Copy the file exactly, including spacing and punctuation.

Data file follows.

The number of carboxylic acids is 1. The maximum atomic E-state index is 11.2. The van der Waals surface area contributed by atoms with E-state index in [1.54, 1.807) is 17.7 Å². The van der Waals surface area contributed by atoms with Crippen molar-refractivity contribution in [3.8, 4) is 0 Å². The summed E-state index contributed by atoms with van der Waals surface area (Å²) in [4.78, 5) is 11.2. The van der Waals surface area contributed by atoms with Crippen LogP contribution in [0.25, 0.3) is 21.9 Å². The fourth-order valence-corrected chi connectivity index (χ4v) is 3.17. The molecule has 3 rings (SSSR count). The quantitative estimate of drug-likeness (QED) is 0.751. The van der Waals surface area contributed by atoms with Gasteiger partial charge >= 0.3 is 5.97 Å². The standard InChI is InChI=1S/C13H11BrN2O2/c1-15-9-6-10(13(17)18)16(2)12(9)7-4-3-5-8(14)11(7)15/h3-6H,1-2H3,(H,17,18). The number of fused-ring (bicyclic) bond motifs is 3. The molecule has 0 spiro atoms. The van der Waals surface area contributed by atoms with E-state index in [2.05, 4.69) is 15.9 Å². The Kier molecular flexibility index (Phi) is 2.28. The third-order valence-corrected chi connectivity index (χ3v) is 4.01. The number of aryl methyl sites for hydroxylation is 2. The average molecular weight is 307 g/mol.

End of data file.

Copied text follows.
The number of carboxylic acids is 1. The maximum atomic E-state index is 11.2. The van der Waals surface area contributed by atoms with E-state index in [1.54, 1.807) is 17.7 Å². The van der Waals surface area contributed by atoms with Crippen molar-refractivity contribution in [3.8, 4) is 0 Å². The summed E-state index contributed by atoms with van der Waals surface area (Å²) in [4.78, 5) is 11.2. The van der Waals surface area contributed by atoms with Crippen LogP contribution in [0.25, 0.3) is 21.9 Å². The fourth-order valence-corrected chi connectivity index (χ4v) is 3.17. The molecule has 3 rings (SSSR count). The quantitative estimate of drug-likeness (QED) is 0.751. The van der Waals surface area contributed by atoms with Gasteiger partial charge >= 0.3 is 5.97 Å². The standard InChI is InChI=1S/C13H11BrN2O2/c1-15-9-6-10(13(17)18)16(2)12(9)7-4-3-5-8(14)11(7)15/h3-6H,1-2H3,(H,17,18). The number of fused-ring (bicyclic) bond motifs is 3. The molecule has 0 spiro atoms. The van der Waals surface area contributed by atoms with E-state index in [2.05, 4.69) is 15.9 Å². The Kier molecular flexibility index (Phi) is 2.28. The third-order valence-corrected chi connectivity index (χ3v) is 4.01. The number of aryl methyl sites for hydroxylation is 2. The average molecular weight is 307 g/mol.